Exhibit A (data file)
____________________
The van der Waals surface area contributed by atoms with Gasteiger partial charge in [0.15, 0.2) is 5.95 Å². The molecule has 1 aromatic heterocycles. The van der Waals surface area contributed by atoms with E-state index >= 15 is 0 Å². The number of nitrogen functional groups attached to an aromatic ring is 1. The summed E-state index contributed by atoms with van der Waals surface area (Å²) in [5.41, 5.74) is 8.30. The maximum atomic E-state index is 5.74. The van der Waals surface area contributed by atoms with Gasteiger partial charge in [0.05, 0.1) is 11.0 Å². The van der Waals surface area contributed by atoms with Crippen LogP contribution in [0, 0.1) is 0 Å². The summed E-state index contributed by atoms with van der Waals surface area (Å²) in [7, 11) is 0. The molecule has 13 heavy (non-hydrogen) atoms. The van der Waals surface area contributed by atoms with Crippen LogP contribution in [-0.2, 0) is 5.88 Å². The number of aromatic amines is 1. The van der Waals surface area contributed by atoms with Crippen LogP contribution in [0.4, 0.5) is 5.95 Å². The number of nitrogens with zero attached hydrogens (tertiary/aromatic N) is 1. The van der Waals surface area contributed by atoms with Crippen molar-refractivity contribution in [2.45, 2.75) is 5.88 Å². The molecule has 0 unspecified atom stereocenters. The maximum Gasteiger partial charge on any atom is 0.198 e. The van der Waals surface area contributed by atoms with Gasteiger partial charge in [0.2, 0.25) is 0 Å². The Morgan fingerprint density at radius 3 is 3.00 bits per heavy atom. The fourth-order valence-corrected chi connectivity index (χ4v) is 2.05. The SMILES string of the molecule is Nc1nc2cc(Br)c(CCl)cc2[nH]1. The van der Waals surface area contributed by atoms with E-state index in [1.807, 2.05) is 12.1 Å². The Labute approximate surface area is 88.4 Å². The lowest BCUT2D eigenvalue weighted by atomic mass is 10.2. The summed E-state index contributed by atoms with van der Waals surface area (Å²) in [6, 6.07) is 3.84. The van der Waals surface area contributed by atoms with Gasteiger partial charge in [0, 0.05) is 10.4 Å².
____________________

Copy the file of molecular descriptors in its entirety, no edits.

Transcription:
The van der Waals surface area contributed by atoms with Gasteiger partial charge in [0.15, 0.2) is 5.95 Å². The molecule has 1 aromatic heterocycles. The van der Waals surface area contributed by atoms with E-state index >= 15 is 0 Å². The number of nitrogen functional groups attached to an aromatic ring is 1. The summed E-state index contributed by atoms with van der Waals surface area (Å²) in [5.41, 5.74) is 8.30. The maximum atomic E-state index is 5.74. The van der Waals surface area contributed by atoms with Gasteiger partial charge in [0.05, 0.1) is 11.0 Å². The van der Waals surface area contributed by atoms with Crippen LogP contribution in [0, 0.1) is 0 Å². The summed E-state index contributed by atoms with van der Waals surface area (Å²) in [7, 11) is 0. The molecule has 13 heavy (non-hydrogen) atoms. The van der Waals surface area contributed by atoms with Crippen LogP contribution in [-0.2, 0) is 5.88 Å². The number of aromatic amines is 1. The van der Waals surface area contributed by atoms with Crippen LogP contribution in [0.4, 0.5) is 5.95 Å². The number of nitrogens with zero attached hydrogens (tertiary/aromatic N) is 1. The van der Waals surface area contributed by atoms with Crippen molar-refractivity contribution in [2.45, 2.75) is 5.88 Å². The molecule has 0 unspecified atom stereocenters. The maximum Gasteiger partial charge on any atom is 0.198 e. The van der Waals surface area contributed by atoms with Gasteiger partial charge in [0.2, 0.25) is 0 Å². The Morgan fingerprint density at radius 3 is 3.00 bits per heavy atom. The fourth-order valence-corrected chi connectivity index (χ4v) is 2.05. The SMILES string of the molecule is Nc1nc2cc(Br)c(CCl)cc2[nH]1. The van der Waals surface area contributed by atoms with E-state index in [1.807, 2.05) is 12.1 Å². The Labute approximate surface area is 88.4 Å². The lowest BCUT2D eigenvalue weighted by atomic mass is 10.2. The summed E-state index contributed by atoms with van der Waals surface area (Å²) in [6, 6.07) is 3.84. The van der Waals surface area contributed by atoms with Gasteiger partial charge in [0, 0.05) is 10.4 Å².